Last Wednesday a doctor who had been charged with inflicting FGM (female genital mutilation) on a woman in the UK was found not guilty after a trial lasting two and a half weeks and jury deliberations that lasted only 30 minutes. The doctor was one Dhanuson Dharmasena and was charged after repairing a new mother’s previously ‘closed’ genitalia after childbirth, by re-stitching an incision he had made in her FGM scar tissue to enable her to give birth. A second man, who according to earlier reports is the woman’s husband, was cleared of aiding and abetting him.
The Guardian interviewed a female consultant obstetrician at Homerton hospital in east London, Dr Katrina Erskine, who called the equation of repairing FGM with FGM itself that led to this prosecution ludicrous and insulting to women who have undergone FGM:
It is also a diversion from what we should really be addressing, which is to try and find a way to reduce the incidence not just for girls born in the UK but worldwide.
It was very interesting that the prosecution got announced three days before the director of public prosecutions was called before the select committee.
I think they (the CPS) were responding to a lot of public pressure. I find myself wondering how far I should go to say that FGM is the slicing off on a conscious young girl with no anaesthetic of her clitoris and labia … This is a quibble about a couple of stitches and it is a complete distraction.
(Dr Erskine had spoken out against this prosecution as far back as March 2014, saying everyone was “up in arms” and that it would “put off midwives and doctors involved in caring for women with FGM”.)
The director of public prosecutions, Alison Saunders, defended the decision to prosecute on the grounds that the judge rejected three applications by the defence to dismiss the case. The FGM Act specifically excludes medically necessary actions taken after childbirth; Dr Dharmasena contended that his re-stitching was done to stem bleeding. But even if re-stitching was not technically medically necessary, surely many women who had been infibulated would consent to having their genitalia restored to how it was before childbirth — after all, that is what they had been accustomed to since they were in single figures, as strange as that may seem to a woman who has not undergone FGM, and to do otherwise would not undo the damage done by the original ‘operation’. And as she was pregnant, it is clear that the opening left after that operation would have been widened somewhat.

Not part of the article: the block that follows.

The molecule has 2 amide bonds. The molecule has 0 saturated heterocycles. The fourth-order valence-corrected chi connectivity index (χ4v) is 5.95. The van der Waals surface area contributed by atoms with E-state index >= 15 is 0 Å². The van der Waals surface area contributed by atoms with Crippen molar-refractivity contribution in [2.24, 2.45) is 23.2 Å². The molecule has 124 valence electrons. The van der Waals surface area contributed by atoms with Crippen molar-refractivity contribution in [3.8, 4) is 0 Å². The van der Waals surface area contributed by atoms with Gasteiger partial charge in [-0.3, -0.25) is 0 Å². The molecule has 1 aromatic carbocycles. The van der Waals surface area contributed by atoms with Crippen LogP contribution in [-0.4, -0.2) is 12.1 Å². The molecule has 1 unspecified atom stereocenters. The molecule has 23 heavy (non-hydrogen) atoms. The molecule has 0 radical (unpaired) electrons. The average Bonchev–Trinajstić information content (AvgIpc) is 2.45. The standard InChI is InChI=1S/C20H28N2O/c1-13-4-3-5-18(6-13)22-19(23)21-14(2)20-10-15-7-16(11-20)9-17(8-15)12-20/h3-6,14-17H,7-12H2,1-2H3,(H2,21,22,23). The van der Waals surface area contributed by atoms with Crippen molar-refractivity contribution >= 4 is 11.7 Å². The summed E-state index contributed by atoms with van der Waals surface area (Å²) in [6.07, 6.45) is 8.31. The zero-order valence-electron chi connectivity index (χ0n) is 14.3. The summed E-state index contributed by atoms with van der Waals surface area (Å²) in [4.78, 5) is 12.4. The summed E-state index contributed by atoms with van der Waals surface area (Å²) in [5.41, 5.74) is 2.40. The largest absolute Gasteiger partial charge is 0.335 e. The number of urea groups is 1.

You might guess from Dr Dharmasena’s name that he is not from a background where FGM is normally practised, so he would not have done this out of some kind of cultural commitment to FGM — he would have done it to repair the injuries sustained in childbirth. It is interesting that the woman did not testify and refused to give the police a statement, and in court papers is recorded as saying she was “concerned about being labelled as the first woman in the UK involved in an FGM prosecution” and that the case was “causing [her and her family] great stress and anxiety” (and if the words reported are as she said them, she sounds like a quite articulate young woman). It appears that the state was only interested in making a test case out of this and satisfying demand from the media (it was not ‘public pressure’, just an orchestrated media campaign) to prosecute someone. It’s a second big embarrassment for Saunders (after prosecuting a mentally woman for a ‘false accusation’ of rape, leading to her suicide); someone should be considering whether her position is tenable.
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